Man Charged with DUI After Stealing Forklift to Recover Crashed Pickup

A 21-year-old Alaskan man was charged with felony driving under the influence and felony theft after allegedly stealing a forklift then driving it more than three miles to recover a pickup truck he had crashed earlier.

The incident occurred about 5:50 a.m. Monday, March 30, when an Alaskan Railroad worker called police to report a man driving a forklift down Illinois Street in Fairbanks, Alaska.

The forklift driver — later identified as Aleksandr Aleksandrovich Glushko, of  Delta Junction, Alaska — reportedly told the railroad worker that he was taking the forklift to pick up his father’s pickup truck, which had a flat tire.


Image courtesy of Pexels – Photo by Jimmy Aaja

Police Spot Their Man

When police arrived to talk to the railroad worker, they spotted their suspect looping back around them in the stolen forklift.

“Police were on scene talking to the railroad worker when Mr. Glushko came driving back up on a forklift,” Fairbanks Police Lt. Matt Soden told the News Miner.

Police stopped the forklift to speak to Glushko, who was cooperative and agreed to take a breathalizer test. The breath-alcohol test registered 0.230, which is nearly triple Alaska’s 0.08 legal limit for intoxication. He was charged with a felony for driving under the influence of alcohol.

Earlier, Gluskho apparently crashed the pickup truck he was driving into a pile of pipes that were stacked in a company yard. According to photos taken at the scene, the crash ripped the passenger’s side front tire from its bearings and severely damaged the vehicle’s front end.

Police said Glushko walked away from the crash, eventually arriving at George Horner Ice Park, where he found an unattended forklift. He jumped into the forklift and drove it nearly three miles before encountering the railroad worker, which eventually led to him being caught by police.

Glushko apparently had intended to use the forklift to lift the pickup truck. Where he intended to take it was not clear.

This incident is only the latest in a series of run-ins with the law for Glushko. Police said he already has two prior convictions for DUI. He currently is being held in the county jail.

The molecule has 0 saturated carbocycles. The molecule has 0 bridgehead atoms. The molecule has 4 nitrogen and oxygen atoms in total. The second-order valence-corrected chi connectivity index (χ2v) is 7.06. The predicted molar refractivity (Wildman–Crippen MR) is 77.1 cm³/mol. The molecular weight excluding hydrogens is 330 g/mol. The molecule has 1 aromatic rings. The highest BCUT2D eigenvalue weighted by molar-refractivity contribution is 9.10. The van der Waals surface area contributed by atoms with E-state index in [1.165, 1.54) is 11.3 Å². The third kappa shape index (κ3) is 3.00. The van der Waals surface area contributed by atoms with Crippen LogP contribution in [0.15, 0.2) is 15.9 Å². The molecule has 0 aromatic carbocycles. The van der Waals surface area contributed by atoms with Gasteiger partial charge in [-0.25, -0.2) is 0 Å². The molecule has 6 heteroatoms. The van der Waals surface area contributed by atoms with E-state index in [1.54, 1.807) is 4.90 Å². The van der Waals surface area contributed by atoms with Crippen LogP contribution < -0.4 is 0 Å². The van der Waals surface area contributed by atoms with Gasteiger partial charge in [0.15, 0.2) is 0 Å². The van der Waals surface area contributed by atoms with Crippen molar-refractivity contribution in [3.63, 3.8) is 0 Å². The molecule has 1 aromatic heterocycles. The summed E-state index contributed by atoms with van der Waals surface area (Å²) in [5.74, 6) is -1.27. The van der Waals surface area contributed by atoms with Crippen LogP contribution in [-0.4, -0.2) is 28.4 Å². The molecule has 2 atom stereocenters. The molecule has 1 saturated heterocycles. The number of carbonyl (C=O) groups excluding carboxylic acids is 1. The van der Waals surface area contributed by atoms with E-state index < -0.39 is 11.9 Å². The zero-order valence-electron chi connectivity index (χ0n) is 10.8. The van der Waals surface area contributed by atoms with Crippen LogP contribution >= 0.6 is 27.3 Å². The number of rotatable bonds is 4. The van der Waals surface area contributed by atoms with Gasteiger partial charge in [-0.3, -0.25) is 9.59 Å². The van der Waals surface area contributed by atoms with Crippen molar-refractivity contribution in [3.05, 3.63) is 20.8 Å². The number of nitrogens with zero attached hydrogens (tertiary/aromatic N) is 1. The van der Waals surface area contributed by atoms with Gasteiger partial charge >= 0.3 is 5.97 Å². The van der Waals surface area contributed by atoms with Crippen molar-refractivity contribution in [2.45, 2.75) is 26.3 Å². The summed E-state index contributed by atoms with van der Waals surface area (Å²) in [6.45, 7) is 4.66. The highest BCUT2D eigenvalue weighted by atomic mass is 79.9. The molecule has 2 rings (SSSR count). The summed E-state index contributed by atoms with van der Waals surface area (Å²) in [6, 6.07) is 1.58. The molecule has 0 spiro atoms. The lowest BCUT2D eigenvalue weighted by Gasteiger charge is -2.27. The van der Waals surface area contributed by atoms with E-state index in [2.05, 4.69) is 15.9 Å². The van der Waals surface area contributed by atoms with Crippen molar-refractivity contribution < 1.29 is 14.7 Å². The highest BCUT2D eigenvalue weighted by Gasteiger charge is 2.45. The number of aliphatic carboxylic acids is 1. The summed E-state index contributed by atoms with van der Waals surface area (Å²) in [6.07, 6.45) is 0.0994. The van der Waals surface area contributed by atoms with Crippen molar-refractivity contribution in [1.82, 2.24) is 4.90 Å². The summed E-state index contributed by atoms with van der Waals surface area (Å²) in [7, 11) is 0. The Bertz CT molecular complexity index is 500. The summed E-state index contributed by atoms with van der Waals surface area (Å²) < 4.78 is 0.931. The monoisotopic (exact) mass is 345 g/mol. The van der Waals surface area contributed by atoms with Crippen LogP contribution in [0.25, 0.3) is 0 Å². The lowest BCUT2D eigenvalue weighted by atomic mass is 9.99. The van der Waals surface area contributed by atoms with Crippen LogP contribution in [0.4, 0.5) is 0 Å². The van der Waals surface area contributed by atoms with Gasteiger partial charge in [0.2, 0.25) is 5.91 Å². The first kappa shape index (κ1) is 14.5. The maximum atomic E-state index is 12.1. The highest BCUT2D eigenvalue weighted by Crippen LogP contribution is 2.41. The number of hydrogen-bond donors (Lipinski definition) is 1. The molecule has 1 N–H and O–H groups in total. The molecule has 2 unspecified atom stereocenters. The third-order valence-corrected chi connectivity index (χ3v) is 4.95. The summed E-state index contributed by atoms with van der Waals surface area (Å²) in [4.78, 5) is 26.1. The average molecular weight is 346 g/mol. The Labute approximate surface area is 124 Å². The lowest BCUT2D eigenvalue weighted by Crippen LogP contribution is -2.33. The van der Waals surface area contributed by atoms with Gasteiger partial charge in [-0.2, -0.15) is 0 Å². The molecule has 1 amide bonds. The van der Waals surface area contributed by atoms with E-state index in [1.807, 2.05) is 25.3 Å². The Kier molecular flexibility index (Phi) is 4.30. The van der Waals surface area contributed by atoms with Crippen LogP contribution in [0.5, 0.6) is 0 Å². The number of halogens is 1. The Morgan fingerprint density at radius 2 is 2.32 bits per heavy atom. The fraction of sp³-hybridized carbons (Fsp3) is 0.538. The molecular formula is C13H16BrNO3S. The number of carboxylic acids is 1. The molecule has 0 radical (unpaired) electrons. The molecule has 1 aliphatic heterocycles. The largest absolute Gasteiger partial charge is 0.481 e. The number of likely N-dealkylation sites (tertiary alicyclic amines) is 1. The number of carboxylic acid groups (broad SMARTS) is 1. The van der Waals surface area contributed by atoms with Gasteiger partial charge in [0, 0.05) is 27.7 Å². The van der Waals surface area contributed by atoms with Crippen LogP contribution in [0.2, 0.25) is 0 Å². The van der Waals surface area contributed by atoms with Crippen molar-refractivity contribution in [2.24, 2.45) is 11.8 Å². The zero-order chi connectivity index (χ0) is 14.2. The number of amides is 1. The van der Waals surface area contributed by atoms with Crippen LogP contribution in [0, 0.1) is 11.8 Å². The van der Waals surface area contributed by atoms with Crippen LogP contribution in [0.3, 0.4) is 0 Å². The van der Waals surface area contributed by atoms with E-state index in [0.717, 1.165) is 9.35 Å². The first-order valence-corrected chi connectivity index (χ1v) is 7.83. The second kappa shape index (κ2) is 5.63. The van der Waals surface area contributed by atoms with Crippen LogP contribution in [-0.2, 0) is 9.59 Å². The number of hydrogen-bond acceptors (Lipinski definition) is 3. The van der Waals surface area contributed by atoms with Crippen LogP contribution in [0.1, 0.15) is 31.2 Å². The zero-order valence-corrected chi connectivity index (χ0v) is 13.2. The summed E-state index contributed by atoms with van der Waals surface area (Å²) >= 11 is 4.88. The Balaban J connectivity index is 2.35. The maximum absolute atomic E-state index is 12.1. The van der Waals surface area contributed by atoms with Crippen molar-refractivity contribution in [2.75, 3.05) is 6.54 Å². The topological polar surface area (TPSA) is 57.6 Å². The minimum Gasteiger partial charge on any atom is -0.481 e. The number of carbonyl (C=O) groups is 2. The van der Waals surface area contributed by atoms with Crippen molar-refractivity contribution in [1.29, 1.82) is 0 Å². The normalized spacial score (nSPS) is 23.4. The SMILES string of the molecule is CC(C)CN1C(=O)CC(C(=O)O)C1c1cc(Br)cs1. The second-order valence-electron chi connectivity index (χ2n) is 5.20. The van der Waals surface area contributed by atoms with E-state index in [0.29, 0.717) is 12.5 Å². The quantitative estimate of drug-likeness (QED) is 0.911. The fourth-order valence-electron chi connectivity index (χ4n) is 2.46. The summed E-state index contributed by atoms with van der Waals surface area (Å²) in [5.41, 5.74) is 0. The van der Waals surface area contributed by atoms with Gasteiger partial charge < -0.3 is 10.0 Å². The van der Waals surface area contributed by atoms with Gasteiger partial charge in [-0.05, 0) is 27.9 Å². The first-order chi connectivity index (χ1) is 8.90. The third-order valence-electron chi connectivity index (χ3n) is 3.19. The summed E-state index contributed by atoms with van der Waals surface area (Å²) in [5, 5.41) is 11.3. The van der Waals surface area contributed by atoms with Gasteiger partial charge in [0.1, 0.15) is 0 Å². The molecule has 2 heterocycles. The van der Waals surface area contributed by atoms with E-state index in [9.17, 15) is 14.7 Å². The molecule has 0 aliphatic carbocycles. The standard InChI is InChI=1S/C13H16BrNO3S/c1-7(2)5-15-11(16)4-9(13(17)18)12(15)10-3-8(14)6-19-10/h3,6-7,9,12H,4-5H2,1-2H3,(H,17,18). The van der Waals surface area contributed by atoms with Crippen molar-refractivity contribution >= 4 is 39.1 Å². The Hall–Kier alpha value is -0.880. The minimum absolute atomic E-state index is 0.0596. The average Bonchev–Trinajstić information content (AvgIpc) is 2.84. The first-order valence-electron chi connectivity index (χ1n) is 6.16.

Driving a Forklift Under the Influence

Most jurisdictions have laws against driving a vehicle while under the influence of drugs or alcohol. Those laws apply regardless of whether the vehicle is an automobile, truck or forklift.

People under the influence of alcohol or drugs can have their vision, judgement and balance impaired. Because forklifts are heavy machinery that can weigh thousands of pounds and have massive power and force, they require operators to always be in full control of their senses. The slightest mistake can cause severe property damage, injury or even death to the operator or pedestrians.

Many, if not most, companies prohibit employees from using drugs or alcohol while on the job. Driving a forklift while drunk is not only dangerous, but it also could cost you your job and even your freedom should you be charged with DUI and taken to jail.

Driving a Forklift with a DUI

Many companies require employees who operate forklifts and other vehicles to notify their employer if they have been charged with DUI or other crimes.

However, if there are no specific work rules that require a valid driver’s license to operate a forklift at a work site, workers who have had their drivers licenses suspended or revoked as a result of a DUI charge may still be able to drive a forklift at work, continent up on management’s approval.

Driving a stolen forklift, however, is always against the law.



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